Senior Congress leaders Mallikarjun Kharge and Shashi Tharoor will face-off in an electoral contest on Monday for the post of AICC chief, as the party gets set to have a non-Gandhi president in over 24 years.
Over 9,000 Pradesh Congress Committee (PCC) delegates form the electoral college to pick the party chief in a secret ballot.
Voting would also take place at the AICC headquarters here and at over 65 polling booths across the country in an electoral contest which is taking place for the sixth time in the party’s 137-year history.
While party chief Sonia Gandhi and Congress general secretary Priyanka Gandhi Vadra are expected to vote at the AICC headquarters here, Rahul Gandhi will be voting at the Bharat Jodo Yatra campsite in Karnataka’s Sanganakallu in Ballari along with around 40 other Bharat Yatris who are PCC delegates.
Kharge is considered the firm favourite for his perceived proximity to the Gandhis and backing by senior leaders, even as Tharoor has pitched himself as the candidate of change.
During the campaign, even though Tharoor has raised issues of uneven playing field, both candidates and the party have maintained that the Gandhis are neutral and that there is no “official candidate”.
Asked about the significance of the polls, Congress general secretary in-charge communications Jairam Ramesh told PTI that he has always believed in the Congress model of evolving a consensus for such positions.
The most famous practitioner of this approach in the post-Nehruvian era was K Kamaraj, he noted.
“As we approach E-Day tomorrow this belief has become even more stronger. The reasons for this are pretty obvious,” Ramesh said without elaborating.
“I am not at all convinced that organisational elections actually strengthen the organisation in any way. They may serve individual purposes but their value in building a collective spirit is doubtful,” he said.
Even so, the very fact that elections are taking place are of some significance, he added.
“But I consider them of less institutional importance than the historic Bharat Jodo Yatra which is a transformational initiative for the Congress and for Indian politics as well,” Ramesh said.
Though the campaign has been largely about a roadmap for the party which the two candidates have elaborated upon during their meetings with PCC delegates at various headquarters of the party in states, it has also seen complaints and claims of an uneven playing field by the Tharoor camp.
The contrast in the campaigns has been stark, while Kharge’s campaign has seen several senior leaders, PCC chiefs and top leaders receiving him at the state headquarters visited by him, Tharoor has mostly been welcomed by young PCC delegates with PCC chiefs mostly absent from his events.
Tharoor has underlined during his campaign that he is the candidate of change while Kharge of status quo.
He has also claimed that youngsters and people in lower levels of the party are supporting him, while seniors are backing his rival.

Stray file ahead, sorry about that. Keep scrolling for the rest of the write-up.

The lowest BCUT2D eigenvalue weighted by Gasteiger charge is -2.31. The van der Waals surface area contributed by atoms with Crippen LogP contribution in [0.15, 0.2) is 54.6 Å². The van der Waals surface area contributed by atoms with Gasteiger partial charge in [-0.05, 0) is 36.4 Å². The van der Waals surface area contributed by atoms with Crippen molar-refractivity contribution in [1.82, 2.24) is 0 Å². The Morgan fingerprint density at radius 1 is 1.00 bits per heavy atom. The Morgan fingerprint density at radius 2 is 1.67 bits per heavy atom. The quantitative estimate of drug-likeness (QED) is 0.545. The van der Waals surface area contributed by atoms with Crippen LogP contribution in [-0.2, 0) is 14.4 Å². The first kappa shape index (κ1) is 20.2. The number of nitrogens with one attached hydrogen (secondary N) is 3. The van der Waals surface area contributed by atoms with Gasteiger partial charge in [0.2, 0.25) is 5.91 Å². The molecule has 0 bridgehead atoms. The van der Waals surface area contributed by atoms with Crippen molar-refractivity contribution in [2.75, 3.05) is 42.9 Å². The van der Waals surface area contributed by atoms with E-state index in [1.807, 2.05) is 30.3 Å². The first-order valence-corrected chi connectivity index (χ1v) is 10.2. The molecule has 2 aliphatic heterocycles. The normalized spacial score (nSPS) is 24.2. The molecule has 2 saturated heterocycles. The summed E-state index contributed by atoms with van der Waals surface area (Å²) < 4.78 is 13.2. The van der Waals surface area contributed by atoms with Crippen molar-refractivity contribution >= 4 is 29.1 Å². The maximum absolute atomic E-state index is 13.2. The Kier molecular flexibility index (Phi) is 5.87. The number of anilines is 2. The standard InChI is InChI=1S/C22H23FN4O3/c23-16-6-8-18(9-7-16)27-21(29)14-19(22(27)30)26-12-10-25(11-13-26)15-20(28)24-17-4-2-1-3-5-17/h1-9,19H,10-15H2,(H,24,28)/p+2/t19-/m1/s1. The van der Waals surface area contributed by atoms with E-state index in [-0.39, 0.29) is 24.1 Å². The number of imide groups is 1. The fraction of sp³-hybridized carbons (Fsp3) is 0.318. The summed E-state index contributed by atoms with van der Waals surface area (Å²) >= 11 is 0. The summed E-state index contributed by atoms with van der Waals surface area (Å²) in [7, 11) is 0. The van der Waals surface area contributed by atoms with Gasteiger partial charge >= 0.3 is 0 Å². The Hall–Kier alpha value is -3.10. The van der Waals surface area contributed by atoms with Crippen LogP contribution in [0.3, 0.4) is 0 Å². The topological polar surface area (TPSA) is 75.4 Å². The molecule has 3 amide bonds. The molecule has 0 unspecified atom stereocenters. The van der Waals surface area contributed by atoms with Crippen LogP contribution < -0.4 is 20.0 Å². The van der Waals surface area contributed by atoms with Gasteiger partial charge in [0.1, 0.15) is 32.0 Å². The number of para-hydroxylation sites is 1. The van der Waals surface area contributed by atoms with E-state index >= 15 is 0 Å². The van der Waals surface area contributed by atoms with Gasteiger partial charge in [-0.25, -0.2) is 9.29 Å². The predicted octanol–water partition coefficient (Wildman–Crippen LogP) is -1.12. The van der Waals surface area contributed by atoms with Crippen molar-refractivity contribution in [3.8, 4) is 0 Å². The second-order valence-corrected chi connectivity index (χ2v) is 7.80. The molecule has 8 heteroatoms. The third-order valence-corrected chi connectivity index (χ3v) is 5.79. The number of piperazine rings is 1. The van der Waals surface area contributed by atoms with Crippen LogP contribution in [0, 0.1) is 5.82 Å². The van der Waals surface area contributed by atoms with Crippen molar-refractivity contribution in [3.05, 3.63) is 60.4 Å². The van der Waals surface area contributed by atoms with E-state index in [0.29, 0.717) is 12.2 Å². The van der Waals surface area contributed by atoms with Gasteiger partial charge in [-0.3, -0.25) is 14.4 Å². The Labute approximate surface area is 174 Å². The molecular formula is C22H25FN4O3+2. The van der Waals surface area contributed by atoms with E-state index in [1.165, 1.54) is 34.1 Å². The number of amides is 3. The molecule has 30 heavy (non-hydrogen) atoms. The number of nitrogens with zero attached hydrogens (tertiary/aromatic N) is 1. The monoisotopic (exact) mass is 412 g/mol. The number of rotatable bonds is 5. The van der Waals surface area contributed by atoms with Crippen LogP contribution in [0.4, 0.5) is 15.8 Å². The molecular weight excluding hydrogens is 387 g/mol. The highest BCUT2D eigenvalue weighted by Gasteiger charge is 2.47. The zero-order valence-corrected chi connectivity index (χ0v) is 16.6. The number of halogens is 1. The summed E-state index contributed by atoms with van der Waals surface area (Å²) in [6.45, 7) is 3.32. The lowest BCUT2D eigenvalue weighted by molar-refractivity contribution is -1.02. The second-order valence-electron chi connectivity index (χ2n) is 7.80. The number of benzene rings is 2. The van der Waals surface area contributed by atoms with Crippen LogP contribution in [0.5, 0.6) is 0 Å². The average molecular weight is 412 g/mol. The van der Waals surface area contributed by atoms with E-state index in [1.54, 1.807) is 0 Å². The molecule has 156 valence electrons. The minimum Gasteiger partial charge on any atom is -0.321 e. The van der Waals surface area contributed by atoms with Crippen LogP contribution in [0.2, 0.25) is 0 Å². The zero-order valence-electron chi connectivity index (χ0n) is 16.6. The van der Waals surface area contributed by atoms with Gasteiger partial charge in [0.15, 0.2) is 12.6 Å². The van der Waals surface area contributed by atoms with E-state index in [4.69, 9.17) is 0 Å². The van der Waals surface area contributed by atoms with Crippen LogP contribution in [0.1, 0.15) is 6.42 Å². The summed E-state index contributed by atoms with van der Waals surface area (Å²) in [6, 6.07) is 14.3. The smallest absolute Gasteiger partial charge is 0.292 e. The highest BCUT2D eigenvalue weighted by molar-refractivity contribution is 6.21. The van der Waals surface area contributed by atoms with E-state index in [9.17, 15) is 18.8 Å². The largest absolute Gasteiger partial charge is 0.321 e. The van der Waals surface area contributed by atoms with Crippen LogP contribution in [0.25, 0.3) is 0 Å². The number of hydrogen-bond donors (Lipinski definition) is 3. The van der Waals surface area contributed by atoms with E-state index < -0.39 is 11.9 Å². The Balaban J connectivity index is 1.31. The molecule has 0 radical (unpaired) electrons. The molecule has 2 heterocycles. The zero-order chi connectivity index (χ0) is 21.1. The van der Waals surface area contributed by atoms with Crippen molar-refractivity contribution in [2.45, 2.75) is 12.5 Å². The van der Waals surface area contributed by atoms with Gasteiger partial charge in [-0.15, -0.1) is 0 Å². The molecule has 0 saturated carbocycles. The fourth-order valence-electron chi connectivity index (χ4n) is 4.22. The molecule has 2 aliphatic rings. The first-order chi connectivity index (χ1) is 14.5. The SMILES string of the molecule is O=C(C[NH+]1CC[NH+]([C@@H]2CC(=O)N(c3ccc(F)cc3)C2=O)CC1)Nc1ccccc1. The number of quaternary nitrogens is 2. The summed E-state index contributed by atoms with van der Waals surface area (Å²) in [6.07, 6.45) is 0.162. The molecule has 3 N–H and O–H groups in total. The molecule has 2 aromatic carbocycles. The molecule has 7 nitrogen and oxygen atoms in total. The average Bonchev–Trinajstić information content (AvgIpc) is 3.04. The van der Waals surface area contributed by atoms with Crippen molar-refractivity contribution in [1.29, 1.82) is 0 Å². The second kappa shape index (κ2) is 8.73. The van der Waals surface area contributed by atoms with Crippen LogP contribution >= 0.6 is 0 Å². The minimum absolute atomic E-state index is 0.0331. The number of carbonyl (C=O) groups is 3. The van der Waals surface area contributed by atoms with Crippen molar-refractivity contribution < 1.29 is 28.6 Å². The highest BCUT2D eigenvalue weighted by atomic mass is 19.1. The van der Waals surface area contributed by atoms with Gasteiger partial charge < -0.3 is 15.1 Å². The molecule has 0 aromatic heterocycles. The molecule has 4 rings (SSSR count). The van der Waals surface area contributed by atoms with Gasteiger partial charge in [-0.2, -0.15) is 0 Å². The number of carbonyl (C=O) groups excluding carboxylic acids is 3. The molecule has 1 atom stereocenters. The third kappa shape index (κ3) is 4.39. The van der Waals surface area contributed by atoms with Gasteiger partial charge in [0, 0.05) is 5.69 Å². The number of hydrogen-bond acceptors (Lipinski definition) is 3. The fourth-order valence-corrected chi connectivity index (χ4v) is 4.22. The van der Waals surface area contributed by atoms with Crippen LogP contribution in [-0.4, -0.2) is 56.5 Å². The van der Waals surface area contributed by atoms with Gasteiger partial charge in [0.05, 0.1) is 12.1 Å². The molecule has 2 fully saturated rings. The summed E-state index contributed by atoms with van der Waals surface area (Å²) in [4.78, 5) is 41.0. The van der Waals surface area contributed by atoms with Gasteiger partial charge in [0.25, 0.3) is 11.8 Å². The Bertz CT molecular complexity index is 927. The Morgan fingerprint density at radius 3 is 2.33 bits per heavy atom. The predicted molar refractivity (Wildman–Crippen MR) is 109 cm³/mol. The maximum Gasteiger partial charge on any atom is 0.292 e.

Kharge, on his part, has highlighted his experience, coming up the organizational ranks over decades and his ability to take everyone along.
Both the leaders have emphasised that the Gandhis hold a special place in the party with Kharge saying that he would seek their “guidance” and “suggestions”, and Tharoor asserting that no Congress president can function keeping a distance from the Gandhi family as their DNA runs in the party’s blood.
The last electoral contest for the top post of the party took place in 2000 when Jitendra Prasada had suffered a crushing defeat at the hands of Sonia Gandhi.
Also, with Sonia Gandhi, Rahul Gandhi and Priyanka Gandhi Vadra deciding not to be in the running for the party president’s post, a non-Gandhi would be at the helm after over 24 years.
Congress’ central election authority chairman Madhusudan Mistry said on Wednesday that the Congress presidential polls will be held by a secret ballot and no one will get to know who voted for whom.
He had asserted that a level-playing field had been ensured for both candidates.
Mistry had also demonstrated to reporters the ballot boxes, ballot paper and how the votes would be cast.
He had said the sealed boxes would be transported to Delhi, kept in a strong room at the AICC headquarters and opened in Delhi. The ballot papers would be mixed before counting starts.
Kharge and Tharoor not only possess contrasting demeanour but have had an equally disparate political journey.
On the one side, there is 80-year-old Kharge, a grassroots politician and a hardcore loyalist of the Gandhi family and on the other is 66-year-old Tharoor – articulate, erudite and suave – who is known for speaking his mind and joined the Congress in 2009 after a long stint at the United Nations.
The contrast is not limited to their demeanour and thinking but also their backgrounds — while Kharge was born in a poor family at Varavatti in Bidar district, did his schooling and BA as well as Law in Gulbarga, Tharoor was born in London and has a phenomenal education background.
Tharoor, who hails from the Nair community of Kerala, has studied at premier institutions in India and the US, including St Stephen’s College in Delhi and Fletcher School of Law and Diplomacy in Massachusetts.
He completed a Ph.D. in 1978 from the Fletcher School of Law and Diplomacy.
A leader with more than 50 years of experience in politics, Kharge, who was elected MLA for nine times in a row and has been pitched as a Dalit leader by his party colleagues, has seen a steady rise in his career graph from humble beginnings as a union leader in his home-district of Gulbarga, now Kalaburagi.
The Congress presidential poll will take place on October 17 and the results will be out on October 19.
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